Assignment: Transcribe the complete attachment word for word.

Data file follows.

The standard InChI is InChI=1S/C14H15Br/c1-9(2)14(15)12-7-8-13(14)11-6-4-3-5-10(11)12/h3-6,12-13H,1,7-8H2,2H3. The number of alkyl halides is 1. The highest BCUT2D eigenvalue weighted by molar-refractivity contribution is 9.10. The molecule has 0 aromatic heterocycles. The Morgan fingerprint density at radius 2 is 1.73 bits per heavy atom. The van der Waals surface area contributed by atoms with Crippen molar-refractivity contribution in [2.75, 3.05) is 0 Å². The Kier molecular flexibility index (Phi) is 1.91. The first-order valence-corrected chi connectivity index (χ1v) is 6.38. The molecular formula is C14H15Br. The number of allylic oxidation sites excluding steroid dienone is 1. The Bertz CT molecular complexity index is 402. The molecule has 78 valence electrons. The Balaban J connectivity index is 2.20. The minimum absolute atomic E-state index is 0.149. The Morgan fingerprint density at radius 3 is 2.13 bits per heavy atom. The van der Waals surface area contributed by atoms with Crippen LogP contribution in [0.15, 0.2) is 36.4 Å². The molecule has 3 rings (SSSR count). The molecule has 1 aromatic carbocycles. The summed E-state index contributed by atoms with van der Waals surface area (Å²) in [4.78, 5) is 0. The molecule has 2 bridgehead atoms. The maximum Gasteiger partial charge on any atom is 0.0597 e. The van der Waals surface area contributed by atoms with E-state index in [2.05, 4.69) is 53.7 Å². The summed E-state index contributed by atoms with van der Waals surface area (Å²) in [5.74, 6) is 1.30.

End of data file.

The standard InChI is InChI=1S/C14H15Br/c1-9(2)14(15)12-7-8-13(14)11-6-4-3-5-10(11)12/h3-6,12-13H,1,7-8H2,2H3. The number of alkyl halides is 1. The highest BCUT2D eigenvalue weighted by molar-refractivity contribution is 9.10. The molecule has 0 aromatic heterocycles. The Morgan fingerprint density at radius 2 is 1.73 bits per heavy atom. The van der Waals surface area contributed by atoms with Crippen molar-refractivity contribution in [2.75, 3.05) is 0 Å². The Kier molecular flexibility index (Phi) is 1.91. The first-order valence-corrected chi connectivity index (χ1v) is 6.38. The molecular formula is C14H15Br. The number of allylic oxidation sites excluding steroid dienone is 1. The Bertz CT molecular complexity index is 402. The molecule has 78 valence electrons. The Balaban J connectivity index is 2.20. The minimum absolute atomic E-state index is 0.149. The Morgan fingerprint density at radius 3 is 2.13 bits per heavy atom. The van der Waals surface area contributed by atoms with Crippen LogP contribution in [0.15, 0.2) is 36.4 Å². The molecule has 3 rings (SSSR count). The molecule has 1 aromatic carbocycles. The summed E-state index contributed by atoms with van der Waals surface area (Å²) in [4.78, 5) is 0. The molecule has 2 bridgehead atoms. The maximum Gasteiger partial charge on any atom is 0.0597 e. The van der Waals surface area contributed by atoms with E-state index in [2.05, 4.69) is 53.7 Å². The summed E-state index contributed by atoms with van der Waals surface area (Å²) in [5.74, 6) is 1.30.